"Steven is really incredibly generous with me, and I hope that that’s grown with time. Because we’ve come, or he’s come to trust me. The amazing thing about Steven is that he’s really just in favor of what’s going to make the movie better, and because he’s not an egomaniac, he’s willing to listen to ideas from a lot of different corners...But when Steven, especially when Steven and Matt and I are working together, Steven is fine with me talking to Matt in the morning about the scenes and if Matt and I come up with an idea that’s different then something scripted, we go to Steven and we pitch it to him. And if he likes it we do it, and if not, then we don’t... I think Steven has extended that to ('Ocean's Twelve' writer George Nolfi) and I know that that’s always been his approach to work is that you wrote the story and so you should be there to be the steward on some level because it’s really easy for the story to start to drift in the process of telling it... I had some experience on 'The Bourne Ultimatum,' there were three different writers. I was there at the beginning and then I left to actually go edit 'PU-239,' and Nolfi took over, and everybody has a different experience. It’s interesting when I talk to different writers in LA, they sort of look at me like they can’t believe that I’m included in every day shooting, so I guess I’ve had a very different experience and am really, really grateful."
4. Burns doesn't know what to make of Soderbergh's recent back and forth retirement comments.
"Who knows? I wish I could give someone…I’ve been sitting next to him at press conferences for the last couple of weeks and obviously as a fan I don’t want to see him retire, and as a collaborator I really don’t want him to retire. Because I don’t know that there’s anybody working, especially in American film who has done as many different things, or as many different things well. I mean he works at an incredible pace. We have our premiere tomorrow night and then he’s on a plane the next day and goes and starts scouting for 'Magic Mike.' And Steven always will say to me that if you don’t love the job or love working then you shouldn’t be doing it. So it’s not for the red carpet that you write it but because you really like writing or you really like directing."
5. Burns says Matt Damon is another great collaborator. (Let's not forget the actor won an Oscar at the age of 25 for co-writing "Goodwill Hunting.")
"I think part of why it’s easy to work with Matthew is because he has written and so he’s got respect for the craft, I think he also knows that a movie isn’t a screenplay, and that you can use the page as a point of departure, if the moment suggests that it’s wise to depart. And there are times where we’ll talk in the morning and we’ll try and come up with a better idea then what I wrote, which makes sense to me because when you’re there in the moment and you’re confronted with the location and the work you did the day before, and there are new ideas. So... having some sort of misplaced orthodoxy about how you treat the screenplay can be a problem. On the other hand there are times where I feel really good, and he’ll say no what, what you wrote is great and I’m going to do it exactly the way you wrote it. Those days feel really great when they happen."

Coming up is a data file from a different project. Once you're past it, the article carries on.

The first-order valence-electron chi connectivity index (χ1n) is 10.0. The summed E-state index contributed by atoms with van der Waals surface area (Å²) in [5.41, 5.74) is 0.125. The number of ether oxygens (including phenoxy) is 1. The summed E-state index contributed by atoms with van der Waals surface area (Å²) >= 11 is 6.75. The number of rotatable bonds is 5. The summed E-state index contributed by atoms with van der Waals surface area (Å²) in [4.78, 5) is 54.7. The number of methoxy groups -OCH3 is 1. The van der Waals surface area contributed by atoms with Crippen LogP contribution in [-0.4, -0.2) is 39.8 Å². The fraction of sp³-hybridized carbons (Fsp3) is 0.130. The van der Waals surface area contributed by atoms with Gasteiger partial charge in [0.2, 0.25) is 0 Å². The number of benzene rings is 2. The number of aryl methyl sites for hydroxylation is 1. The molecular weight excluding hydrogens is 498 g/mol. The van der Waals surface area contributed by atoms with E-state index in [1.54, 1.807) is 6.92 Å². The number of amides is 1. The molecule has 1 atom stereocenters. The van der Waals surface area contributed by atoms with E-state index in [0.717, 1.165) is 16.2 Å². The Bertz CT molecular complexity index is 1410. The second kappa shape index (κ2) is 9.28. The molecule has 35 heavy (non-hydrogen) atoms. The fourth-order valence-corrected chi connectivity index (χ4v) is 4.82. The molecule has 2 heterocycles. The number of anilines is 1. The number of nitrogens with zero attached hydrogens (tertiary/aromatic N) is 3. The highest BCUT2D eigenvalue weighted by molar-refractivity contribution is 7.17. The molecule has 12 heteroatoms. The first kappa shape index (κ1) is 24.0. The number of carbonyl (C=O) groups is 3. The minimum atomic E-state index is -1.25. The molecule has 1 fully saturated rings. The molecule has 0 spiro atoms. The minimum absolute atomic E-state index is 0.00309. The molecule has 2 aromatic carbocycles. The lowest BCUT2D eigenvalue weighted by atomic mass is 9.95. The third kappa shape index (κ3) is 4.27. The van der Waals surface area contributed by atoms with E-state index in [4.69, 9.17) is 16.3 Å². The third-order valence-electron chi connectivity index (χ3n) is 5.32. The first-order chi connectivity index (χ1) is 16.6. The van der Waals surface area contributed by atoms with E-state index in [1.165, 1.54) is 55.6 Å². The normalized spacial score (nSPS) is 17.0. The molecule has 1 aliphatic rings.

6. "Contagion" went through several drafts, and in its first drafts the story was on a much smaller scale focusing on only three main characters instead of six: Laurence Fishburne, Marion Cotillard and Matt Damon (Jude Law, Kate Winslet, Gwyneth Paltrow are the other six main character). Even then, some tangents were then cut back from the finished film in the interest of pace.
"I had to write a story for each character, and so there were note cards on my wall stretching out for the length of the story for all of the major characters. And the way that it worked was the first character that I came up with was the epidemiologist because I met Larry and Larry told me that the first thing... So I wanted a character working against the clock, going back in time, and that became Marion Cotillard. And then I wanted a character looking forward in time, or keeping step with the crisis, and having to deal with how do you manage a population and keep them from panicking when you can’t give them any medicine and you don’t have all of the information, and that became how do you manage panic, and that was Laurence Fishburne’s character. I had one person going back in time and one person going forward in time, and I didn’t want it to be a movie that was all inside and so I felt like we needed the audience’s proxy and someone who just had to search this thing, that was where Matt’s character came from and for a long time, that was the movie."
"Contagion" is in theaters now.
[Photo credit: Chris CBPhotographie]